By the co-author of The easy Guide to Your Walt Disney World Visit 2020, the best-reviewed Disney World guidebook series ever.

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A Friday Visit with Jim Korkis: Marc Davis In His Own Words



By Dave Shute

YOUR PERSONAL DISNEY LIBRARY (28)

By Jim Korkis

Disney related books are getting more and more expensive, with several costing over a hundred dollars each. For those of us on a very limited discretionary budget for such purchases, the question is always whether such a book could possibly be worth the cost even with a discount on Amazon. My personal opinion is that this book is.

Marc Davis In His Own Words is a massive two volume set that totals 750 pages at the large size of 11 x 2.7 x 12.5 inches. Previous books that included Davis focused on his work in animation as one of Disney’s fabled Nine Old Men. For instance, I also have in my library Marc Davis: Walt Disney’s Renaissance Man (2014) that showcases some of his amazing art work on characters ranging from Princess Aurora to Tinker Bell to Maleficient and Cruella De Vil.

What makes this book unique is that other than a brief introductory chapter on the animation done by Davis, it focuses completely on his work in WED/Imagineering for the Disney theme parks worldwide.

Although Davis had designed the Chicken of the Sea mermaid figurehead for the pirate ship in Fantasyland that opened in 1955 (since a desperate Walt pulled from his animation crew to do work on the park before it opened), it was not until late 1960 that Davis was officially pulled out of animation and into WED where Walt Disney wanted him to “plus” the Jungle Cruise attraction. It was the start of a career that saw Davis making major contributions to such attractions as the Pirates of the Caribbean, Country Bear Jamboree and Haunted Mansion, among others.

Marc Davis In His Own Words overflows with beautiful artwork done by Davis from all of those attractions and many more including some proposals that never developed like Thunder Mesa and The Enchanted Snow Palace in large, colorful images.

The two authors spent five years researching and designing the book because they didn’t just want to include art that has never before been shared but they wanted the text to be in Davis’ “own words” so they had to search hundreds of interviews done by Davis over the decades. In addition, there are short supplemental quotations from those who worked with Davis to add some insight into the artwork.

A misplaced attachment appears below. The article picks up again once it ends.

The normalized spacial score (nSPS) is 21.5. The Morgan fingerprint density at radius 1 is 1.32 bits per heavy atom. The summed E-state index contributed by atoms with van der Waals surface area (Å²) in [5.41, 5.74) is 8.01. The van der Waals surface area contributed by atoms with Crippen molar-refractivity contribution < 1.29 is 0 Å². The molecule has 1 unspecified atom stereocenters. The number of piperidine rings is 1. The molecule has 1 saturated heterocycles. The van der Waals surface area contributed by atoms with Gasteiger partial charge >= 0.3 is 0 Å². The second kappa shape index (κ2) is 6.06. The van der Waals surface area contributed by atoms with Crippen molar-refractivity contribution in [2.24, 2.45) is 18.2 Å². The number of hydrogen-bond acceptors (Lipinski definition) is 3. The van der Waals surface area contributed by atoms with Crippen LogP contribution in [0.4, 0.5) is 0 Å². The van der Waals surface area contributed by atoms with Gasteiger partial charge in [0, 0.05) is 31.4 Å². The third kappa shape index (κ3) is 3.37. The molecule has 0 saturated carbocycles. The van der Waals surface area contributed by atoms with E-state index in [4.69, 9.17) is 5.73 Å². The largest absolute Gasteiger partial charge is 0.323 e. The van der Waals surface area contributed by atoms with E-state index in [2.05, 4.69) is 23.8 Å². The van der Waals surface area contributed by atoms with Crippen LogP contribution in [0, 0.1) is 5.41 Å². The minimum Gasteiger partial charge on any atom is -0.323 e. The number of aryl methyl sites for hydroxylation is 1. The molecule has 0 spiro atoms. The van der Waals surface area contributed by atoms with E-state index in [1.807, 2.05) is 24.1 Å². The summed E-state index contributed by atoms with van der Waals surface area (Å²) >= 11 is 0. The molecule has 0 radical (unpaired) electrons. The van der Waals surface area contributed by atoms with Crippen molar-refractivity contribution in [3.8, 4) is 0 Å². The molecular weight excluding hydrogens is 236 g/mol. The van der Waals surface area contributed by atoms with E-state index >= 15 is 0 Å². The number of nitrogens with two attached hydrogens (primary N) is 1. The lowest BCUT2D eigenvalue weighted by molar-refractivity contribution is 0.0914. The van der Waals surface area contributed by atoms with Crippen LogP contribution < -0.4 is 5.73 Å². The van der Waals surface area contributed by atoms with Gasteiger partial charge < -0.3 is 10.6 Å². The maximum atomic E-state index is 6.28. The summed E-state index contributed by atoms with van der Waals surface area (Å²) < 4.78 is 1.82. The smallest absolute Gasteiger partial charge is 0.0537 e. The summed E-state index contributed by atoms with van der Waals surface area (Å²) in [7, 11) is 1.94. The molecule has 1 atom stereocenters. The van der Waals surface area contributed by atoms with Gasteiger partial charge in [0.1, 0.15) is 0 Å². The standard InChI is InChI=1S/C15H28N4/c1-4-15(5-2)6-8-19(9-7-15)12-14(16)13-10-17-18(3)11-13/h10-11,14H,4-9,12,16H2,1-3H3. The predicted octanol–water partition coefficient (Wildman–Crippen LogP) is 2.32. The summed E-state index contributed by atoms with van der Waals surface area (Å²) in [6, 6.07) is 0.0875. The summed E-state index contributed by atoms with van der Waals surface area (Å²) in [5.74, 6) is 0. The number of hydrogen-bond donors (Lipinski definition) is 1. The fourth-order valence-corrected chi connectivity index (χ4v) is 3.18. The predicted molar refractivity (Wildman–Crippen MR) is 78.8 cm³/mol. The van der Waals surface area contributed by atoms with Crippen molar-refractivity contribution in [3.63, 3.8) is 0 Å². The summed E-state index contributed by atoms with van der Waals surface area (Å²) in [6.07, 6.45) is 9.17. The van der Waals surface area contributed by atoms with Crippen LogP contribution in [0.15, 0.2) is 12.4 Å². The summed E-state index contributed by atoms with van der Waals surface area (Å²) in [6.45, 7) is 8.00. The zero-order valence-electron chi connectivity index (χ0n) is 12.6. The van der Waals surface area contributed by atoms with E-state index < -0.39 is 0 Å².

The authors are both highly talented and beloved in addition to being internationally recognized as authorities in Disney history. Pete Docter is perhaps best known as a director for Pixar animated features like my favorite, Monsters Inc., as well as winning Oscars for Inside Out and Up along with many, many other awards and nominations.

Christopher Merritt has a background as an art director and production designer for theme parks worldwide and is currently an Imagineer. He is the author of two of the favorite books in my personal library: Knott’s Preserved (2010) and Pacific Ocean Park: The Rise and Fall of Los Angeles’ Space Age Nautical Pleasure Pier (2014).

When Merritt contacted me for permission to use my interviews with Marc Davis, I did not hesitate for even a second. I was not compensated in any way (eg. no free copy of the book) although my name does appear in the acknowledgements along with dozens of others. Just having that small appearance in this magnificent book is pretty gratifying.

My advice is to save your pennies and keep looking for discounts. Just before the Christmas holidays, the book was listed on Amazon for only seventy dollars which is still pricey, but a great value.

*  *  *  *  *

Thanks, Jim! As you note, Marc Davis In His Own Words is quite expensive–but if you can afford it, the value is there.  The only more expensive book in my Disney Library is The Walt Disney Film Archives. The Animated Movies 1921–1968, which I actually bought twice, giving one as a thank-you gift to Josh for putting up with me…

Come back next Friday for more from Jim Korkis!

In the meantime, check out his books, including his latest, Disney Never Lands, and about planned but unbuilt concepts, and Secret Stories of Walt Disney World: Things You Never You Never Knew, which reprints much material first written for this site, all published by Theme Park Press.

 

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